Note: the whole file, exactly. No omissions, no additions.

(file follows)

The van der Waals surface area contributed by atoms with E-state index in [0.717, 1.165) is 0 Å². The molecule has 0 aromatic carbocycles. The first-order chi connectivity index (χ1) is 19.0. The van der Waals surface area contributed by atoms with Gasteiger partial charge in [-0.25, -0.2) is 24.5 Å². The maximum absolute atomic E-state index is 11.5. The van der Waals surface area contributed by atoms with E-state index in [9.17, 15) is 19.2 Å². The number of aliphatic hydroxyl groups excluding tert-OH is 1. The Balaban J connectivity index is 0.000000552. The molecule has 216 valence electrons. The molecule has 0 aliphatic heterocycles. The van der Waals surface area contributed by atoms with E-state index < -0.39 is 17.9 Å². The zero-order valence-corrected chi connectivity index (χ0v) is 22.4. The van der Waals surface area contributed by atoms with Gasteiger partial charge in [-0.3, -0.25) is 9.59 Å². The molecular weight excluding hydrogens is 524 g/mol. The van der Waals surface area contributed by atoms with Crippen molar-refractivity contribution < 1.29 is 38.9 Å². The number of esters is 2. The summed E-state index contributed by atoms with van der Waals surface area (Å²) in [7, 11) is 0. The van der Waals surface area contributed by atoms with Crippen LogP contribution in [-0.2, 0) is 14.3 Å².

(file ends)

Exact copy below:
The van der Waals surface area contributed by atoms with E-state index in [0.717, 1.165) is 0 Å². The molecule has 0 aromatic carbocycles. The first-order chi connectivity index (χ1) is 19.0. The van der Waals surface area contributed by atoms with Gasteiger partial charge in [-0.25, -0.2) is 24.5 Å². The maximum absolute atomic E-state index is 11.5. The van der Waals surface area contributed by atoms with E-state index in [9.17, 15) is 19.2 Å². The number of aliphatic hydroxyl groups excluding tert-OH is 1. The Balaban J connectivity index is 0.000000552. The molecule has 216 valence electrons. The molecule has 0 aliphatic heterocycles. The van der Waals surface area contributed by atoms with E-state index < -0.39 is 17.9 Å². The zero-order valence-corrected chi connectivity index (χ0v) is 22.4. The van der Waals surface area contributed by atoms with Gasteiger partial charge in [-0.3, -0.25) is 9.59 Å². The molecular weight excluding hydrogens is 524 g/mol. The van der Waals surface area contributed by atoms with Crippen molar-refractivity contribution < 1.29 is 38.9 Å². The number of esters is 2. The summed E-state index contributed by atoms with van der Waals surface area (Å²) in [7, 11) is 0. The van der Waals surface area contributed by atoms with Crippen LogP contribution in [-0.2, 0) is 14.3 Å².